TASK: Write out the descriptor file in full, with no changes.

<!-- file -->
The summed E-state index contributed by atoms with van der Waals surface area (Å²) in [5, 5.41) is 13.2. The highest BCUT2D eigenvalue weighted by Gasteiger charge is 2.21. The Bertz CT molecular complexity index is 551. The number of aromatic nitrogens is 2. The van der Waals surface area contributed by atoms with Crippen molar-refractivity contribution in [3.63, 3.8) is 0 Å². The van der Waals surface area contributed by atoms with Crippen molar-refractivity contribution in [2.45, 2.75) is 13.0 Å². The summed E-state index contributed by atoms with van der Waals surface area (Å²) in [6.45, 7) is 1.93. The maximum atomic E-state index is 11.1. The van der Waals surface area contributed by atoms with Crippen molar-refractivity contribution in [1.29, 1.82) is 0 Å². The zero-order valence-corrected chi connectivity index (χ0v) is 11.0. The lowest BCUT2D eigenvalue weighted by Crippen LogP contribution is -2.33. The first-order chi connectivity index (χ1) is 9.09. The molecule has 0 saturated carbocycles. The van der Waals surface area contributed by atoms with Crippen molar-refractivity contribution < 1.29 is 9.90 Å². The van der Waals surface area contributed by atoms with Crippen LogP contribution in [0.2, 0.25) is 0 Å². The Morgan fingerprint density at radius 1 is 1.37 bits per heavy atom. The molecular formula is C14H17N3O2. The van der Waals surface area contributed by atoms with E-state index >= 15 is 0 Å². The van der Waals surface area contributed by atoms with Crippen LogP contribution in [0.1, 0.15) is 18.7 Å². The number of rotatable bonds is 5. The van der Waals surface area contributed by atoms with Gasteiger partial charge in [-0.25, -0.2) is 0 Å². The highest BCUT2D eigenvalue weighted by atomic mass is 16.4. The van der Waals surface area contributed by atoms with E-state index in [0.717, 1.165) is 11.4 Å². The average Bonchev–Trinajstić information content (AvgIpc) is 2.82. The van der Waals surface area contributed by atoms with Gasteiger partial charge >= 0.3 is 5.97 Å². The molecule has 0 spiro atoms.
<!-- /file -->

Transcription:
The summed E-state index contributed by atoms with van der Waals surface area (Å²) in [5, 5.41) is 13.2. The highest BCUT2D eigenvalue weighted by Gasteiger charge is 2.21. The Bertz CT molecular complexity index is 551. The number of aromatic nitrogens is 2. The van der Waals surface area contributed by atoms with Crippen molar-refractivity contribution in [3.63, 3.8) is 0 Å². The van der Waals surface area contributed by atoms with Crippen molar-refractivity contribution in [2.45, 2.75) is 13.0 Å². The summed E-state index contributed by atoms with van der Waals surface area (Å²) in [6.45, 7) is 1.93. The maximum atomic E-state index is 11.1. The van der Waals surface area contributed by atoms with Crippen molar-refractivity contribution in [1.29, 1.82) is 0 Å². The zero-order valence-corrected chi connectivity index (χ0v) is 11.0. The lowest BCUT2D eigenvalue weighted by Crippen LogP contribution is -2.33. The first-order chi connectivity index (χ1) is 9.09. The molecule has 0 saturated carbocycles. The van der Waals surface area contributed by atoms with Crippen molar-refractivity contribution < 1.29 is 9.90 Å². The van der Waals surface area contributed by atoms with Crippen LogP contribution in [0.2, 0.25) is 0 Å². The Morgan fingerprint density at radius 1 is 1.37 bits per heavy atom. The molecular formula is C14H17N3O2. The van der Waals surface area contributed by atoms with E-state index >= 15 is 0 Å². The van der Waals surface area contributed by atoms with Crippen LogP contribution in [0.1, 0.15) is 18.7 Å². The number of rotatable bonds is 5. The van der Waals surface area contributed by atoms with Gasteiger partial charge in [-0.25, -0.2) is 0 Å². The highest BCUT2D eigenvalue weighted by atomic mass is 16.4. The van der Waals surface area contributed by atoms with E-state index in [0.717, 1.165) is 11.4 Å². The average Bonchev–Trinajstić information content (AvgIpc) is 2.82. The van der Waals surface area contributed by atoms with Gasteiger partial charge >= 0.3 is 5.97 Å². The molecule has 0 spiro atoms.